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Let $F$ be a subfield of a field $K$ and let $n$ be a positive integer. Show that a nonempty linearly-independent subset $D$ of $F^n$ remains linearly independent when considered as a subset of $K^n$.

I'm not sure how to proceed, I tried to assume that $D$ is dependent in $F^n$ and then conclude that is also dependent in $K^n$.

It is Exercise 178 of Jonathan Golan, The Linear Algebra a Beginning Graduate Student Ought to Know.

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One way to expand on Mariano's hint:

Suppose $v_1,\dots,v_r$ are $n$-vectors with entries in a field $F$ and are linearly independent over $F$. Extend to a basis $v_1,\dots,v_r,\dots,v_n$ for $F^n$ over $F$. Then the $n\times n$ matrix whose entries are the components of the $v_i$ is nonsingular. This nonsingularity has nothing to do with the field in which the entries are seen to lie, as it's just the statement that the determinant is nonzero, and you don't have to know which field you are working in the compute the determinant. So the matrix is nonsingular when its entries are viewed as being in the bigger field $K$, so the vectors are linearly independent over $K$.

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  • $\begingroup$ In the first line you mean are $r-$vectors correct? $\endgroup$ – Secretly Sep 15 '19 at 1:35
  • $\begingroup$ @hope, no, I mean $n$-vectors, as in, vectors with $n$ components, that is, elements of $F^n$. $\endgroup$ – Gerry Myerson Sep 15 '19 at 23:03
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Hint: express the linear independence as the non-vanishing of some determinant.

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This result does not require determinants. Instead, we just need that $K$ is a vector space over $F$, so that it has some basis $B$ over $F$. Let $D \subseteq F^n$ be linearly independent over $F$, and suppose that $$ \sum_{\mathbf{x} \in D} \alpha_{\mathbf x} \mathbf x = 0$$ for $\alpha_{\mathbf x} \in K$. Then we may write uniquely $$\alpha_{\mathbf x} = \sum_{b \in B} \gamma^b_{\mathbf x} b$$ for $\gamma^b_{\mathbf x} \in F$. Combining these gives $$ \sum_{\mathbf x \in D} \sum_{b \in B} \gamma^b_{\mathbf x} b \mathbf x = \sum_{b \in B} \sum_{\mathbf x \in D} b \gamma^b_{\mathbf x} \mathbf x = 0.$$ Since $B$ is a basis for $K$ over $F$, taking these equations entry-wise in $K^n$ gives $$\sum_{\mathbf x \in D} \gamma_\mathbf{x}^b \mathbf{x} = 0$$ for all $b \in B$. Since $D$ is linearly independent, we conclude $\gamma^b_\mathbf x = 0$ for all $b \in B$ and $\mathbf x \in D$, which shows $\alpha_\mathbf x = 0$ for all $\mathbf x \in D$, as desired.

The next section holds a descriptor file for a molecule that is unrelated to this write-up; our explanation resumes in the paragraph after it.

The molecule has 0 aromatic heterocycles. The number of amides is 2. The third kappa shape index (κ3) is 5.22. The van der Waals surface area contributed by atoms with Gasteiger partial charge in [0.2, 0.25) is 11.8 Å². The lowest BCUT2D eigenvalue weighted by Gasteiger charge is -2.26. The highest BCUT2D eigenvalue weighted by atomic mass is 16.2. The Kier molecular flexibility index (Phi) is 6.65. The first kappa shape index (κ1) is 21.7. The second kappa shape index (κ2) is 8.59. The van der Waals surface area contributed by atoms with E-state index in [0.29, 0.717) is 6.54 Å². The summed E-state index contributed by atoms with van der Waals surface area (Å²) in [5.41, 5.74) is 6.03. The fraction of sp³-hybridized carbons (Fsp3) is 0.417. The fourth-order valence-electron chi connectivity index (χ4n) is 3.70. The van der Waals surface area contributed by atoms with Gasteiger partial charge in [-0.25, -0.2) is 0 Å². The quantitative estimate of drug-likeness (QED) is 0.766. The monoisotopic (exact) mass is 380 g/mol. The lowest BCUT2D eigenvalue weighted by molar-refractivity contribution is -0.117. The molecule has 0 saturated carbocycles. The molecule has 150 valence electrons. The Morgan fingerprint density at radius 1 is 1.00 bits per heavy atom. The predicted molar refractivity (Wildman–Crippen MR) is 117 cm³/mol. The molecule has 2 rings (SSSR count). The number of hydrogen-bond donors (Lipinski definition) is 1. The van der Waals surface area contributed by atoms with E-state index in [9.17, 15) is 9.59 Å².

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  • $\begingroup$ This answer does not require the notion of determinant, but the other answers do not need the axiom of choice. $\endgroup$ – user1551 Sep 14 '19 at 14:38
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    $\begingroup$ @user1551 This does not require the axiom of choice. The subspace $V$ of $K/F$ generated by all $\alpha_{\mathbf x}$ is finitely generated, so we may pick a basis for $V$ which is a subset of that generating set. Then proceed with that basis. I did not include this refinement since it muddles the main idea. $\endgroup$ – Joshua Mundinger Sep 14 '19 at 14:44
  • $\begingroup$ very nice idea and more clear than the other one. $\endgroup$ – Secretly Sep 15 '19 at 7:53
  • $\begingroup$ I do not understand how is $D$ linearly independent over $F$...... could you please explain this? it seems for me that it is linearly independent over K from your next line. or this is because $K$ is a vector space over $F$. $\endgroup$ – Emptymind Sep 15 '19 at 18:20
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    $\begingroup$ @Intuition Yes, the third line is an equality of elements in $K^n$. $\endgroup$ – Joshua Mundinger Sep 15 '19 at 19:07
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This is a comment. There is something interesting to consider here in the generalization of this question to the case of modules over commutative rings. That is, suppose $f : R \to S$ is a morphism of commutative rings, and suppose we are given a collection of linearly independent elements $v_1, \dots v_k \in R^n$. Do they remain linearly independent when considered as vectors in $S^n$ after applying $f$ componentwise?

The answer is no in general (e.g. consider $f : \mathbb{Z} \to \mathbb{F}_2$ the usual quotient map and vectors $(2, 2), (2, -2) \in \mathbb{Z}^2$). When is it yes? Here linear independence means that if $\sum r_i v_i = 0$ where $r_i \in \mathbb{R}$ then each $r_i = 0$; equivalently, the $v_i$ induce a map

$$g : R^k \ni (r_1, \dots r_k) \mapsto \sum r_i v_i \in R^n$$

and linear independence means that this map is injective / a monomorphism. We want to know when tensoring $(-) \otimes_R S$ preserves this property. A sufficient condition is that $S$ is flat over $R$: one way of characterizing flatness is precisely the condition that $(-) \otimes_R S$ always preserves monomorphisms. And $\mathbb{F}_2$ isn't flat as a $\mathbb{Z}$-module because it's torsion.

The general fact, which produces the desired result as a special case, is that every module over a field is flat; this means that if $R$ is a field then the result is always true even if we don't require that $S$ is a field. The most explicit proof of this proceeds via choosing a basis of $S$ exactly as done in Joshua Mundinger's answer.

But flatness also tells us what to look for in more general cases; for example, if $R = \mathbb{Z}$ then the condition we want is exactly that $S$ is torsion-free.

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